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Redefining Success in the Chesapeake Bay Cleanup

The more than three-decade history of the Chesapeake Bay cleanup effort has been a little like a football game, in which – after a few quarters – the teams get bogged down around the 50 yard line with no score. So the officials move the goalposts closer.

Here’s an example of these goalposts on wheels:  Back in 1987, the bay region states and EPA signed an agreement to reduce nitrogen pollution by 40 percent by the year 2000.  But as the author Tom Horton pointed out in his book, “Turning the Tide,” shortly after the goal was set, “40 percent” was redefined to mean “40 percent of controllable sources,” which arbitrarily excluded half of all nitrogen sources – including from air pollution (although this is controllable) and from New York, Delaware and West Virginia, which had not signed on to the agreement.

With this subtle tweaking of this language, the target for 2000 suddenly moved much closer – essentially requiring a 21 percent reduction in pollution instead of a 40 percent cut. 

  After even that more modest goal was missed, Horton wrote in his book in 2003: “It is unlikely, even if the bay continues for much longer in an unrestored state, that political leaders and decision makers will admit failure.  What is likely is that they, and we who live around the bay, will redefine success and change the concept of ‘restored.’”

All these years later, Horton has proven himself the bay’s oracle.

The most recent redefinition of success in the bay cleanup came in 2010, when EPA and the bay states agreed to a new set of cleanup goals: the Chesapeake Bay Total Maximum Daily Load, or TMDL. It sets a target of 25 percent reduction in nitrogen pollution and a 24 percent cut in phosphorus and threatens penalties to states, but sets no firm deadline to actually achieve these numbers.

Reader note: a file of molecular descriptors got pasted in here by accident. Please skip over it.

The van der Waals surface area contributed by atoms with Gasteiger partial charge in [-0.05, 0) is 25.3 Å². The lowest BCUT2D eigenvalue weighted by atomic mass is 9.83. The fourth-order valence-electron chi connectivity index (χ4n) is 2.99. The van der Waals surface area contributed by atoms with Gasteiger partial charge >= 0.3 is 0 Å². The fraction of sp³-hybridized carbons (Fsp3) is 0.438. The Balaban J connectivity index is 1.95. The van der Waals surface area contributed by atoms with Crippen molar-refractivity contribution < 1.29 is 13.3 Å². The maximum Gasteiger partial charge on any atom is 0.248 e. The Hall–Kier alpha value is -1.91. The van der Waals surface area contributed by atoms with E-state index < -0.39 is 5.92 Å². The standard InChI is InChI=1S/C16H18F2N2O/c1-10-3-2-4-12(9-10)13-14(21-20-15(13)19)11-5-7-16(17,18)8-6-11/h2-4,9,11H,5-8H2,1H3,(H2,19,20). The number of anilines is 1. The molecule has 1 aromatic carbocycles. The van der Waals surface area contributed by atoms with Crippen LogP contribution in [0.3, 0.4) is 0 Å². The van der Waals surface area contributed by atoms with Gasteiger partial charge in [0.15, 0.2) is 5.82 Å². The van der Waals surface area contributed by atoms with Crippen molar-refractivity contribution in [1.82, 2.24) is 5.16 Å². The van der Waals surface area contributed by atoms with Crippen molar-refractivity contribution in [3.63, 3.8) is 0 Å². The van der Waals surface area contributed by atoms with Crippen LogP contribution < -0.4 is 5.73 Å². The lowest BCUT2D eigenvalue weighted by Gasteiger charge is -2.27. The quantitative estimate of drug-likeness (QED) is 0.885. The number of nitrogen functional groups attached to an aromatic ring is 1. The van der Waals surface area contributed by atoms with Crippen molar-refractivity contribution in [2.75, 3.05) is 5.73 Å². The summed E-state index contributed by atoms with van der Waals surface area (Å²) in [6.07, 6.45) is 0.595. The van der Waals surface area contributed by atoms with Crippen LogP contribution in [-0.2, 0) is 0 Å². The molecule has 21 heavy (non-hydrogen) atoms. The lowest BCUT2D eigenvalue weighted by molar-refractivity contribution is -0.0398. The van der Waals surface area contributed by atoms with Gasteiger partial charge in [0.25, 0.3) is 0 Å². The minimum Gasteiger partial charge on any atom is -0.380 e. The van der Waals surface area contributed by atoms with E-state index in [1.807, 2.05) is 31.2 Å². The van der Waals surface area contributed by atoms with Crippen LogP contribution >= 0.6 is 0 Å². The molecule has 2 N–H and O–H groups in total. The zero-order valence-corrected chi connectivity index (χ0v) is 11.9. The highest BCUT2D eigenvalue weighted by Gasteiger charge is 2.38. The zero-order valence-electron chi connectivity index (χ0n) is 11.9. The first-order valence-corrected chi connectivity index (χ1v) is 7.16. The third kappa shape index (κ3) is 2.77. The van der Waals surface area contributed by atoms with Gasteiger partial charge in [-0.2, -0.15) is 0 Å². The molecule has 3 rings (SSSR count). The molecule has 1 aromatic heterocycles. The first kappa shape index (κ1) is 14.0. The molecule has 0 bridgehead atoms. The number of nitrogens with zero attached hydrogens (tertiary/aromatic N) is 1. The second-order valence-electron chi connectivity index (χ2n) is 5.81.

I asked EPA’s regional water division director, Jon Capacasa, how the Bay has been doing under the TMDL.

“We are seeing real and sustained progress in our efforts to reduce nutrient and sediment pollution to the Chesapeake Bay,” Capacasa said.  “The TMDL is certainly a key tool to continue that progress.  From 2009 to last year, we are seeing an 8 percent reduction in nitrogen, a 20 percent reduction in phosphorus, and something like a 7.5 percent reduction in sediment. So those are all encouraging trends and we hope to continue that.”

This is good news. But what’s strange is that the EPA Bay Program does not use actual water quality monitoring to measure progress under the TMDL. It bases its numbers in part on computer simulations that may be giving farmers too much credit for allegedly reducing their phosphorus runoff pollution from manure fertilizer. 

Actual water quality monitoring by the University of Maryland Center for Environmental Science found that the amount of phosphorus in the bay did not improve 20 percent under the TMDL, but actually worsened between 2009 and 2015. 

I asked Capacasa about this gap between reality – as measured by water quality monitoring – and EPA’s computer simulations, which are being used as the yardstick for measuring the TMDL’s success. 

“New information like the University of Maryland has shared with us certainly will be considered,” Capacasa said. “If our estimates are too rosy, then we certainly want to correct those back to what the data is showing, what the science is showing.  We are very open to assessing all of that information.”

He said that next year, EPA will examine this stubborn persistence of phosphorus pollution as it makes  yet another set of adjustments to the bay cleanup targets and  conducts what it calls its TMDL mid-point assessment.

Let’s hope the agency finally forces the bay states to actually meet their goals instead of playing games with the goalposts.  

Tom Pelton, a national award-winning environmental journalist, has hosted "The Environment in Focus" since 2007. He also works as director of communications for the Environmental Integrity Project, a non-profit organization dedicated to holding polluters and governments accountable to protect public health. From 1997 until 2008, he was a journalist for The Baltimore Sun, where he was twice named one of the best environmental reporters in America by the Society of Environmental Journalists.